Living Well with Dementia
A dementia diagnosis changes everything, it will profoundly affect the individual diagnosed and those around them – there is no sugar-coating the reality of this. However, it does not mean that life stops, many people diagnosed with dementia can live well for many years and enjoy much of what life has to offer.
Every dementia journey is unique to the individual, so making a plan to deal with dementia needs to take into account the life that was being led pre-diagnosis – your dementia, your plan.
Here are some things to consider, some, none or all of which might be applicable to your situation.
Follow a routine wherever possible.
Try and get into the habit of doing the same things, be they leisure, chores, taking medication, mealtimes etc at the same time each day/week. Doing this brings order to each day and the routine is both reassuring and can actually stimulate memory. As the condition progresses there are practical things that can be done to enable someone to maintain a routine. Carrying a notebook to write down daily tasks, sticking notes up in prominent places as reminders, putting keys, phones and bags in the same place every time so that they can be found easily, making a list of important telephone numbers and contact details and put them by the telephone and in wallets and or handbags.
Stay active & eat healthily.
Staying active both physically and mentally is vital after a dementia diagnosis. Physical activity can help improve self-sufficiency, self-confidence, and cognition. It can also help to build or maintain muscle strength and balance which has an impact on how long people stay mobile and ultimately can continue living independently. Getting out of the house to exercise also provides an opportunity to interact with other people and one’s surroundings, maintaining social contact is really valuable for anyone’s dementia journey. Exercise your mind, read a newspaper daily, do puzzles, crosswords and word games, studies have shown that stimulating mental activity can slow the progression of the condition.
Also think about your diet, smoking and alcohol intake. Alcohol consumption and smoking should be moderated and in the case of smoking eliminated altogether if possible, there are studies currently looking at the links between smoking and dementia, initial findings indicate that it may adversely impact on both the development and progression of dementia. Eating well is crucial to our health overall, and even more so as we age – a well-balanced diet that is high in fresh vegetables, fruit, and lean meats should be followed wherever possible. Equally important is staying hydrated, and dehydration can be a challenge for older people, especially those with dementia. Problems with memory can lead to people not drinking enough water which can have an adverse effect on overall wellbeing. Dehydration can cause symptoms such as confusion, fatigue, and anxiety and exacerbate them further where they already exist.
Talk to family and friends.
Don’t keep your dementia a secret. If you can’t face telling everyone at once then find someone you feel safe in confiding in and start there. Resist the temptation to isolate yourself whilst you come to terms with the diagnosis, yes it’s important to take time to process what is happening but do not let this become an excuse to stop interacting with the world around you – stay in touch with family and friends.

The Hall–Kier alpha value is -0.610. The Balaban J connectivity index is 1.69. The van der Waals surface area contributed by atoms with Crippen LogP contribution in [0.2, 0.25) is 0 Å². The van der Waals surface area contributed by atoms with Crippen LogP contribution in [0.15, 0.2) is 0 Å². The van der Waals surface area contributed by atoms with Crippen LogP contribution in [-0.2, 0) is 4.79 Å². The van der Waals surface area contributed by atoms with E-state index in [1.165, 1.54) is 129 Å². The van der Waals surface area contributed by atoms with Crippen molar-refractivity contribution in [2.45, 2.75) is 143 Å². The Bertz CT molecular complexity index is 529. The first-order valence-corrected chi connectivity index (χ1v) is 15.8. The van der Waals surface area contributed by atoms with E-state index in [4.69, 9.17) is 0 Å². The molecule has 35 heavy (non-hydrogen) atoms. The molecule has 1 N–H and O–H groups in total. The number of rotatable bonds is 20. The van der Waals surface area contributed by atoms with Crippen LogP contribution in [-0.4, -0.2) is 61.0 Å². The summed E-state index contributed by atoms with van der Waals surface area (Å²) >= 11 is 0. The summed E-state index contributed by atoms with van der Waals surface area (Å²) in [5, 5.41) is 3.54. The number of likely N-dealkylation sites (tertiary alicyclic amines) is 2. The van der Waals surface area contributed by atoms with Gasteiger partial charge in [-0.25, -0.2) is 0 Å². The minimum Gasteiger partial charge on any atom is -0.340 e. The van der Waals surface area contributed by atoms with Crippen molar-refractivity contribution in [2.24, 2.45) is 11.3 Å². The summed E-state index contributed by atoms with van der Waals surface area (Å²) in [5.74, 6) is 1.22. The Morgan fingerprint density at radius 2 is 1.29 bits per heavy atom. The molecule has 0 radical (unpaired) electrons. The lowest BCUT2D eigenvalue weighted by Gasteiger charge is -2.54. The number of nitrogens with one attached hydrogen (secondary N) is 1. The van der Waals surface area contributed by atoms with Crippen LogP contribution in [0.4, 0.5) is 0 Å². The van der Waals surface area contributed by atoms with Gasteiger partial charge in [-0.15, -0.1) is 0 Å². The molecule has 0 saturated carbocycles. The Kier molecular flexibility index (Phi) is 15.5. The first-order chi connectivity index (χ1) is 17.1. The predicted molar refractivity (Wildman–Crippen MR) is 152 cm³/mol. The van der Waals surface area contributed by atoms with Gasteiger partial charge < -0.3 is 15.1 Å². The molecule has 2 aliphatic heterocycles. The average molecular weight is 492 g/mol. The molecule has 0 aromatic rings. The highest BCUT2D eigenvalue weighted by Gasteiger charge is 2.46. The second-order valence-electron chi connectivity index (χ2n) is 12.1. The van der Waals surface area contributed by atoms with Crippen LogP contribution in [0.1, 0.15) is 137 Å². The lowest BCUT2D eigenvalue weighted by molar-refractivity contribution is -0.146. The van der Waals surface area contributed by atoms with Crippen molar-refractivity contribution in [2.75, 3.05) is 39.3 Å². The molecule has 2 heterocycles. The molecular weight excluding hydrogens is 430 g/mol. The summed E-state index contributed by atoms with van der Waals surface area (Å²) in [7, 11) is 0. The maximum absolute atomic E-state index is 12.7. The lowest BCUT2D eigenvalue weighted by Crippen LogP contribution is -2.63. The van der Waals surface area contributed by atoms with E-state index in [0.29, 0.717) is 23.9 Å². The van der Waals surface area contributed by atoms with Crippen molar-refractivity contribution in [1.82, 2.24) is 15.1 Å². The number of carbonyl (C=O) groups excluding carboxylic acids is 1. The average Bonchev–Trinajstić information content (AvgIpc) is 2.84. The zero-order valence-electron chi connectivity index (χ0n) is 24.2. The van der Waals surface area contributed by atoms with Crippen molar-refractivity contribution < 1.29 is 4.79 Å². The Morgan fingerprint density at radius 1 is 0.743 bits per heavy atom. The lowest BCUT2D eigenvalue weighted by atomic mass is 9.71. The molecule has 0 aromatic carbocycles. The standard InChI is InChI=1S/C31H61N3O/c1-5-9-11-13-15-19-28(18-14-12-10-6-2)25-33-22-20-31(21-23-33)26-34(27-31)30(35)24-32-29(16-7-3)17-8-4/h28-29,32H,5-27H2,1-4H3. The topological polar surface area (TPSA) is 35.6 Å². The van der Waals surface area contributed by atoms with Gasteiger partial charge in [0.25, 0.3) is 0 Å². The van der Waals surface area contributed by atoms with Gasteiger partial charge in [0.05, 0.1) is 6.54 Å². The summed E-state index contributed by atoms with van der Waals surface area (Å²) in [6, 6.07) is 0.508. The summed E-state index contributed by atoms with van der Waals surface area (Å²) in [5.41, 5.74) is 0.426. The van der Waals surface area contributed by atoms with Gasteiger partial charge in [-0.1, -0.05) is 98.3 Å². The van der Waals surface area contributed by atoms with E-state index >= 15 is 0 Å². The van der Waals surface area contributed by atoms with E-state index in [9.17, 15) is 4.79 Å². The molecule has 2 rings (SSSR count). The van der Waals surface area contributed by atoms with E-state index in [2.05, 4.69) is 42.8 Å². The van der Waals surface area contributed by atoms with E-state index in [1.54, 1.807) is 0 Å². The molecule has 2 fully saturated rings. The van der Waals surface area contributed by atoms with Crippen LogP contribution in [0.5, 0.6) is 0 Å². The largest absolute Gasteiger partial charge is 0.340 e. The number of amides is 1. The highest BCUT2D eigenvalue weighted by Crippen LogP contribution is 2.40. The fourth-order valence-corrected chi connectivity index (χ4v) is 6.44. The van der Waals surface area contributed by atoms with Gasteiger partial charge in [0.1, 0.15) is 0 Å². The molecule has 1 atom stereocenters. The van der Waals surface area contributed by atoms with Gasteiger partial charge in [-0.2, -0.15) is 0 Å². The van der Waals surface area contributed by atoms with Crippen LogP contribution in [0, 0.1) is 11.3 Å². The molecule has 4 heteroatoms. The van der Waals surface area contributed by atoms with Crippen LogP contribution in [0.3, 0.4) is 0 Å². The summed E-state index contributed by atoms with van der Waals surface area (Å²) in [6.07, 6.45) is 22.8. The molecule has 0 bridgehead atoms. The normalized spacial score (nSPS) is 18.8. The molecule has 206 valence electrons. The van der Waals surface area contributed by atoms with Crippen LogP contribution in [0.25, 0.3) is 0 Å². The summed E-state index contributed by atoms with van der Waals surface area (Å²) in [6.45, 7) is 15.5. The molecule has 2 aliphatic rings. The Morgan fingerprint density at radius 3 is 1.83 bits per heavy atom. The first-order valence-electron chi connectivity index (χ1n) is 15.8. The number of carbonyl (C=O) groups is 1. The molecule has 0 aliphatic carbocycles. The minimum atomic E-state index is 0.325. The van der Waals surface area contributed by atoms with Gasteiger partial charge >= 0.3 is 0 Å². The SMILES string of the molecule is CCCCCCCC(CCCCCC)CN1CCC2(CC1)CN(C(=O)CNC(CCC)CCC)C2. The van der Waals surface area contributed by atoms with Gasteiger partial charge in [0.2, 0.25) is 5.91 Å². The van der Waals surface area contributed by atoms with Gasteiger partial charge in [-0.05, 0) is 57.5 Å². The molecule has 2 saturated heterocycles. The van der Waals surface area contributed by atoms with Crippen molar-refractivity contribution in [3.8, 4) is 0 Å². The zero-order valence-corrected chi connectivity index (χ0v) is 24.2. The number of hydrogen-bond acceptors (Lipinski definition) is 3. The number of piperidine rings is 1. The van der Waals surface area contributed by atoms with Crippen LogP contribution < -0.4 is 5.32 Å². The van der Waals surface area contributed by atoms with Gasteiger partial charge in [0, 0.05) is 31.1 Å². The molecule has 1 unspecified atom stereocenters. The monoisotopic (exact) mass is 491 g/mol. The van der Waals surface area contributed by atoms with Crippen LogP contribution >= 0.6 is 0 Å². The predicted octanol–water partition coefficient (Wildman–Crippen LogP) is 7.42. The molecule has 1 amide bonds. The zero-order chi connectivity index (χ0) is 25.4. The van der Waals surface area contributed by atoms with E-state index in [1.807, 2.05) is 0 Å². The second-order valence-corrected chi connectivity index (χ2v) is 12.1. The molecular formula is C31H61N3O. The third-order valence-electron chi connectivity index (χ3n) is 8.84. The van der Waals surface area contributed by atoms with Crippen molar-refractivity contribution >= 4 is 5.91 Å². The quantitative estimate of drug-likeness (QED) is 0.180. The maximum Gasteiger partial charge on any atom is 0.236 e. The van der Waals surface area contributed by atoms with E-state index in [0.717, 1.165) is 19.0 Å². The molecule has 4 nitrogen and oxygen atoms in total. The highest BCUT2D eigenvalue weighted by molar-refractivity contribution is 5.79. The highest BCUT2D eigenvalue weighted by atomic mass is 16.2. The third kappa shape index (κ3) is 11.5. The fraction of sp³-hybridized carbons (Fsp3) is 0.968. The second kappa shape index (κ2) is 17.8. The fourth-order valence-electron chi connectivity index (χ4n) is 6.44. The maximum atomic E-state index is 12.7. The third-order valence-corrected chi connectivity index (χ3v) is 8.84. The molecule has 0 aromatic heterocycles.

You will need help.
Look at putting a support network in place as early as possible, as dementia develops your ability to deal with new face and arrangements will diminish. Make a plan and involve family, friends, neighbours, your GP, social services and any other relevant agencies. Your initial diagnosis will kick start a process that might mean that social services and other agencies get involved in your care, but don’t necessarily wait for things to happen if you can be proactive do so and be involved in making your care plan. There will also be a determination at some point as to whether you will have to fund your care or whether it will be funded by the state, Although there are national rules that cover who is required to pay for care and support, there are also some local variations, you will find more information about this in our legal and money matters section
Don’t stop living your life and making plans for the future.
You may still be able to work, talk to your employer about your diagnosis and if you want to stay at work together you can explore the ways in which that can happen – your employer has a legal responsibility to help you continue working.
If you have a dementia diagnosis it does not mean you will have to give up driving immediately. You will be required to inform the DVLA and your insurance company about the diagnosis. With input from your doctor a determination will be made regarding your fitness to drive and only then will a decision be taken about whether you have to stop or be allowed to continue driving.
A dementia diagnosis does not stop you from going on holiday. If you are in the early stages you can still go to new and exciting places, it just requires a little more planning. As you progress through your journey new places might become confusing and at times overwhelming, so sticking to places that are familiar might be more appropriate. There are holiday companies and tour operators who cater specifically for people with dementia so you may even be able to go on holiday alone. Using a specialist tour operator ensures you will be in an environment that understands what you need to be able to have an enjoyable holiday.